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An Interview with Andy Uyboco


Author(s): Scott Douglas Jacobsen

Publication (Outlet/Website): Medium (Humanist Voices)

Publication Date (yyyy/mm/dd): 2018/01/18

Scott Douglas Jacobsen: What is your relationship with HAPI? How did you find them?

Andy Uyboco:
 I learned of HAPI via Marissa Langseth whom I have been acquainted with for some time before she founded the organization.

Jacobsen: What is the state of humanism in the Philippines at the moment?

Uyboco: I think it’s a growing movement. There is less stigma about it than when you position yourself as atheist or irreligious. I think HAPI is taking very positive steps in promoting humanism because it is not just about another group ranting against religion, but there are actual programs in place to uplift the general well-being and happiness of people.

For example, there are people in HAPI who are focused on educating poor children, there are others promoting environmental concerns, and so on.

Jacobsen: How do you see the future of humanism in the Philippines?

Uyboco: I have a bright outlook towards it. As long as people are committed to working for the good of humanity, then we can transcend the artificial wall of religious differences.

Jacobsen: What will be some of its difficulties in the near future, and even at present, in free practice in social and cultural life, and even political and legal life?

Uyboco: Present and near-future difficulties — in terms of philosophy and political views (e.g. secularism) — would still be difficult to implement because most people still adhere to a strong religious belief system. It does not help that at present, there are a number of politicians and government figures citing religion/faith as a motivation for crafting policies or procedures. (

Jacobsen: Is Duterte a problem for the irreligious in the Philippines?

Uyboco: It depends. If we’re talking about religious issues, I don’t think it’s a problem as he’s been pretty liberal about dissing religion himself, and that sort of helps a bit in breaking the chains of religious fervor. However, if you talk about humanist policies, then that’s where the issues will start coming in. Even though I supported him in the last elections, I will be the first to admit that he doesn’t make it easy for humanists to defend him. I do not think he is an evil man, just an old man who is set in his ways — as I explained to someone before who wondered how I could support him. I look at him like an ornery old relative who likes to cuss and bully everyone around, but he’s done enough good things to show that there is a heart that cares underneath that tough exterior, and I and many in Davao understand and kind of give him leeway for that, even those in my circle that are irreligious. But I know and realize that that itself creates problems as he is under international spotlight whether he likes it or not, and his careless statements here and there would be dissected and may be even interpreted as policy.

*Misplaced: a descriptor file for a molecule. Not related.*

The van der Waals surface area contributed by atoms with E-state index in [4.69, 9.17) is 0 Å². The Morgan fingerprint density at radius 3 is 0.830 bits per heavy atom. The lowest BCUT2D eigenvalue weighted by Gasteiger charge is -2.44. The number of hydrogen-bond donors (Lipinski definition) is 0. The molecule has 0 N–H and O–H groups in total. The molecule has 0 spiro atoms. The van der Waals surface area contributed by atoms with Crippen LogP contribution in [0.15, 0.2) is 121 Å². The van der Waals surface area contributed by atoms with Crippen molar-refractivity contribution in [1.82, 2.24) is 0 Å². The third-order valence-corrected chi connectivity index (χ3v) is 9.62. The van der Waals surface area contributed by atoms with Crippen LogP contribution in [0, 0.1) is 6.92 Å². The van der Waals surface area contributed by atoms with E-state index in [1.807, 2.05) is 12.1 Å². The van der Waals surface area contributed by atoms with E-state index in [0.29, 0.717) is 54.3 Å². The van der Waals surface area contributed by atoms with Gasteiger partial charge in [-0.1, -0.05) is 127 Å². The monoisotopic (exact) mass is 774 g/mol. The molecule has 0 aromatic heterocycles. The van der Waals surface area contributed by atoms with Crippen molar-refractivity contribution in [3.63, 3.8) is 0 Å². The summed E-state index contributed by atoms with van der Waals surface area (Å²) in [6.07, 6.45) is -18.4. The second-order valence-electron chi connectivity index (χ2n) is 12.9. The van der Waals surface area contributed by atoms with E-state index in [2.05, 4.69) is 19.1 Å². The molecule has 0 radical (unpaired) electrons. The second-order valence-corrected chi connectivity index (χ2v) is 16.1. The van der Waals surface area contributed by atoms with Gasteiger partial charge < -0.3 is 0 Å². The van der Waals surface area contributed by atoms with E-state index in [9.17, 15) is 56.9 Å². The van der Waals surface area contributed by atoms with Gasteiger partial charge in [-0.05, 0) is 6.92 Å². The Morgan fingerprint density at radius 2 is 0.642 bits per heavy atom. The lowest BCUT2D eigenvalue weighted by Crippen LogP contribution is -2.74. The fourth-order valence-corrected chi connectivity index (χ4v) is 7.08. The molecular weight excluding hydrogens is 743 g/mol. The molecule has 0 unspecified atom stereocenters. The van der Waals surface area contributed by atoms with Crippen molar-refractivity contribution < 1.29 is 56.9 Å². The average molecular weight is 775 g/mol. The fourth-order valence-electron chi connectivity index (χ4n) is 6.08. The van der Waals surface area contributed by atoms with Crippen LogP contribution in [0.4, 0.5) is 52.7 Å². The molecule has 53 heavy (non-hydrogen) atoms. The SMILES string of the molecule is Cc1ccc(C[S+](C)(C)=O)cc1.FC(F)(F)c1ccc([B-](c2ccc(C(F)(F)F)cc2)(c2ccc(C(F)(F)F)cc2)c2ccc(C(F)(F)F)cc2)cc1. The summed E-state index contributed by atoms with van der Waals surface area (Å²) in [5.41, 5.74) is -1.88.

Jacobsen: Any upcoming work coming out of the school of design and arts?

Uyboco: Oh, I haven’t been teaching for 7 years now since I moved back to Davao City from Manila. I’ve been in the pharmacy business since then, growing and expanding the family enterprise that my dad started back in the 50’s.

Jacobsen: Thank you for your time, Andy.


In-Sight Publishing by Scott Douglas Jacobsen is licensed under a Creative Commons Attribution-NonCommercial-NoDerivatives 4.0 International License. Based on a work at


© Scott Douglas Jacobsen and In-Sight Publishing 2012-Present. Unauthorized use and/or duplication of this material without express and written permission from this site’s author and/or owner is strictly prohibited. Excerpts and links may be used, provided that full and clear credit is given to Scott Douglas Jacobsen and In-Sight Publishing with appropriate and specific direction to the original content. All interviewees and authors co-copyright their material and may disseminate for their independent purposes.

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